"Digital transformation is about attaining the macroeconomic skills and impact industry leaders need to operate in the digital economy. Every growing enterprise, regardless of industry or size, will want to be a digital native enterprise," asserted IDC Asia/Pacific Group Vice President, Practice Group, Sandra Ng in her opening key note address.

IDC defined a digital native as a person born or brought up during the age of digital technology, and was therefore very familiar with computers, the internet and digital tools from an early age. A digital native enterprise was one where its executives and employees believed, thought and acted like a digital native.

"Becoming a digital native enterprise accelerates your progress and makes you relevant in a digital economy. A digitally disrupted economy is about changing preferences which directly hits your business. To be relevant in a competitive marketplace, you need to identify the new business models coming into your marketplace today, understand where you are now, and where you want to be," said Ng. "Having a strong organisational structure, or a dream team, for digital transformation is critical. You need a cross-functional team at the highest level for effective execution."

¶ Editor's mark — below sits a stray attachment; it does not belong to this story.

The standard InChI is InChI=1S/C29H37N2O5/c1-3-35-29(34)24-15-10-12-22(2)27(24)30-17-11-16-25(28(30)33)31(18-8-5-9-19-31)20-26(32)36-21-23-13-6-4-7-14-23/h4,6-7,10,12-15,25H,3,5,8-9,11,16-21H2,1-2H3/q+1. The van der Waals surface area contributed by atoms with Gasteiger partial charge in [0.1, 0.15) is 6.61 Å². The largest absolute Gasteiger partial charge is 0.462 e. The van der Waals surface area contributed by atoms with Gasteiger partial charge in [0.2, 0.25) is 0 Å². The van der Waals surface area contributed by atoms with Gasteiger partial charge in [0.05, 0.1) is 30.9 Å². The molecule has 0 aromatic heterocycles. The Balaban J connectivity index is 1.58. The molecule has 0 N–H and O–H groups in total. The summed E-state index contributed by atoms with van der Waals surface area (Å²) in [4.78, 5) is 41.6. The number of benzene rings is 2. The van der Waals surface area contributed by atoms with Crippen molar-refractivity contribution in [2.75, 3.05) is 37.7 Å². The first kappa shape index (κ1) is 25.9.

Creating a balanced enterprise innovation portfolio was equally important. "Innovation is compulsory. To succeed, you need a balanced portfolio of disruptive, incremental and adaptive innovation. Unfortunately most organisations focus on disruptive innovation which is the most difficult to implement," said Ng. "Incremental innovation, where you optimise the business environment and processes, and adaptive innovation, which enables you to respond to competition and change in the marketplace, are just as vital."